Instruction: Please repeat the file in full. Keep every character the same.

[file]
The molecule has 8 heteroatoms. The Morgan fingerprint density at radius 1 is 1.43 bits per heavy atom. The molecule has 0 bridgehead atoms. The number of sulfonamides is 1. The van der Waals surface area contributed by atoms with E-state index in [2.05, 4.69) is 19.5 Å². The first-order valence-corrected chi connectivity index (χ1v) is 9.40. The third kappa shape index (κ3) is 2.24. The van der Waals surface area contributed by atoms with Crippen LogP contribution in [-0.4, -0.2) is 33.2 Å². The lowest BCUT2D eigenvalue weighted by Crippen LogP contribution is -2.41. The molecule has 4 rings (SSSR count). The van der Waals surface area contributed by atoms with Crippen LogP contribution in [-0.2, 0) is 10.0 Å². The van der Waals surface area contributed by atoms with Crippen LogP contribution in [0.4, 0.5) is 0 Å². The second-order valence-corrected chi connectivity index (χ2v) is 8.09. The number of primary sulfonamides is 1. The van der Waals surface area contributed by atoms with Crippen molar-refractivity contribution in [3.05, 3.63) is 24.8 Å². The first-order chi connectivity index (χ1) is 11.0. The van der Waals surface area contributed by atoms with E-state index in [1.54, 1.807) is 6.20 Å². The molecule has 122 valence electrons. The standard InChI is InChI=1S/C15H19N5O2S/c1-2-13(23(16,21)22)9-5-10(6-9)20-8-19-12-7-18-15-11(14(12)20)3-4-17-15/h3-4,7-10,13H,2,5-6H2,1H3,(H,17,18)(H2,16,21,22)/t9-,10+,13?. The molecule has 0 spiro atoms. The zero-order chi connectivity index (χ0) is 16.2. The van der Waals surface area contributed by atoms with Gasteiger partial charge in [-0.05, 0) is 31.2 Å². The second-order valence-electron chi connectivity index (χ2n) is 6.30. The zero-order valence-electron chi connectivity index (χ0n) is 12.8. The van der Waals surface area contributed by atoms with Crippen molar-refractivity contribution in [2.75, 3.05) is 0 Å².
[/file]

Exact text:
The molecule has 8 heteroatoms. The Morgan fingerprint density at radius 1 is 1.43 bits per heavy atom. The molecule has 0 bridgehead atoms. The number of sulfonamides is 1. The van der Waals surface area contributed by atoms with E-state index in [2.05, 4.69) is 19.5 Å². The first-order valence-corrected chi connectivity index (χ1v) is 9.40. The third kappa shape index (κ3) is 2.24. The van der Waals surface area contributed by atoms with Crippen LogP contribution in [-0.4, -0.2) is 33.2 Å². The lowest BCUT2D eigenvalue weighted by Crippen LogP contribution is -2.41. The molecule has 4 rings (SSSR count). The van der Waals surface area contributed by atoms with Crippen LogP contribution in [-0.2, 0) is 10.0 Å². The van der Waals surface area contributed by atoms with Crippen LogP contribution in [0.4, 0.5) is 0 Å². The second-order valence-corrected chi connectivity index (χ2v) is 8.09. The number of primary sulfonamides is 1. The van der Waals surface area contributed by atoms with Crippen molar-refractivity contribution in [3.05, 3.63) is 24.8 Å². The first-order chi connectivity index (χ1) is 11.0. The van der Waals surface area contributed by atoms with E-state index in [1.54, 1.807) is 6.20 Å². The molecule has 122 valence electrons. The standard InChI is InChI=1S/C15H19N5O2S/c1-2-13(23(16,21)22)9-5-10(6-9)20-8-19-12-7-18-15-11(14(12)20)3-4-17-15/h3-4,7-10,13H,2,5-6H2,1H3,(H,17,18)(H2,16,21,22)/t9-,10+,13?. The molecule has 0 spiro atoms. The zero-order chi connectivity index (χ0) is 16.2. The van der Waals surface area contributed by atoms with Gasteiger partial charge in [-0.05, 0) is 31.2 Å². The second-order valence-electron chi connectivity index (χ2n) is 6.30. The zero-order valence-electron chi connectivity index (χ0n) is 12.8. The van der Waals surface area contributed by atoms with Crippen molar-refractivity contribution in [2.75, 3.05) is 0 Å².